Generalists vs Specialists

In many businesses, some professionals are specialists and others are generalists. The specialists own a set of specific skills; while the generalists have knowledge of a number of different areas of the business. Professionals should determine if they prefer to become a generalist or a specialist or try to be both, as companies decide where to focus their hiring decisions.

Specialists

According to author Malcolm Gladwell in his book “Outliers,” it takes 10,000 hours of practice to master a specific discipline. The specialists are professionals who dedicate their time and effort necessary to become experts in one aspect of a particular business. For example, some doctors specialize in a specific area of ​​medicine, such as hand and wrist surgery. The advantage of hiring a specialist is that the person is a true expert in the field, with a deep understanding of the nuances of a particular problem. When a company needs a professional with a skill far above average, in specific aspects of a project, it will hire a specialist to fill that role.

Generalists

A generalist is a person without deep knowledge in the area, but with a broad knowledge of multiple areas. For example, some doctors are general practitioners, capable of dealing with a wide range of medical problems but not specialists in one type of medicine. The most important aspect of being a generalist is the ability to see the intersection between different aspects of the business. For example, it is not useful to know a little about design and a little about marketing if you have no idea how design problems affect marketing considerations and vice versa. Most companies do not have the budget or workload dedicated to hiring specialists, so they employ generalists with a wider range of skills.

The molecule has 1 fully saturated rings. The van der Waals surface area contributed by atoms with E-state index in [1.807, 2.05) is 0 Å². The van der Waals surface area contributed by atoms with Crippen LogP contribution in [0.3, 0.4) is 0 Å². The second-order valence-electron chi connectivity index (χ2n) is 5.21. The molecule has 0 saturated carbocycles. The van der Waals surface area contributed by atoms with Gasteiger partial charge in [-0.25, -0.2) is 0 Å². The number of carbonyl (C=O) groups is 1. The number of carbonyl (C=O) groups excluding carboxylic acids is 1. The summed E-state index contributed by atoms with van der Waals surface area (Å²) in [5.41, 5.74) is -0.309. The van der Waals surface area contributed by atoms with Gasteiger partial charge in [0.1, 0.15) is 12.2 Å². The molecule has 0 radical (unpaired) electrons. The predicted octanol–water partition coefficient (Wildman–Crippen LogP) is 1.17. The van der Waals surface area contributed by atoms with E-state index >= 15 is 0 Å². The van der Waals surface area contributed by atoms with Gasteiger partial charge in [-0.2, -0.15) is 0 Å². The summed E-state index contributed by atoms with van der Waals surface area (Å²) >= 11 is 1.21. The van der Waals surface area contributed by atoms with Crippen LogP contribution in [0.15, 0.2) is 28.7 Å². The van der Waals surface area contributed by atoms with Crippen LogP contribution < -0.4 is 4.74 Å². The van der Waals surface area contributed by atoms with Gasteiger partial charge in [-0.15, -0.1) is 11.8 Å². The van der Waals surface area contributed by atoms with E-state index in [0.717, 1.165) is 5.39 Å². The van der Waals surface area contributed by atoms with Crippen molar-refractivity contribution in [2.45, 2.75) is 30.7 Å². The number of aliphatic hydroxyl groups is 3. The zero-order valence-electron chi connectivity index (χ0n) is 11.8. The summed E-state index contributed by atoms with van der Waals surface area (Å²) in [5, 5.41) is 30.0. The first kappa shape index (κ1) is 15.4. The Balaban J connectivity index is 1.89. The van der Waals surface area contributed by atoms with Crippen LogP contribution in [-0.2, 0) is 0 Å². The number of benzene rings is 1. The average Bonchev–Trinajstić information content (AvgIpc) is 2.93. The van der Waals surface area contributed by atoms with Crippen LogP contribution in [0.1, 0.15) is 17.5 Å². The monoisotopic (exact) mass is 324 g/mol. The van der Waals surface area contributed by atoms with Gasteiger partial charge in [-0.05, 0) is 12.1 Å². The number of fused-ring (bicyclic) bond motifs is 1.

People in the shape of T

Some organizations prefer to hire people called “T-shape”. This type of professional has a broad knowledge and competence of a generalist (represented by the horizontal line of the T), as well as the specialized knowledge of a teacher in a given field, represented by the vertical line of the T. Assuming that you must have 10,000 hours of practice dedicated to mastering any skill, T-shaped professionals have to work harder to achieve their goals. They have to do what it takes to become experts and get a broad understanding of specialities different from their own. Their ability to generalize or specialize when necessary makes them highly valuable employees.

Recruitment decisions

When deciding whether to hire a specialist or generalist, the main question is whether there is enough specialized work to keep a specialist busy. A professional well paid, with nothing to do and no possibility of changing it to a different task is an economic burden. Companies usually hire specialists only in a particular area if they constantly have enough work in that area to keep the specialist working full time. If this is not the case, it is better for the company to hire generalists.

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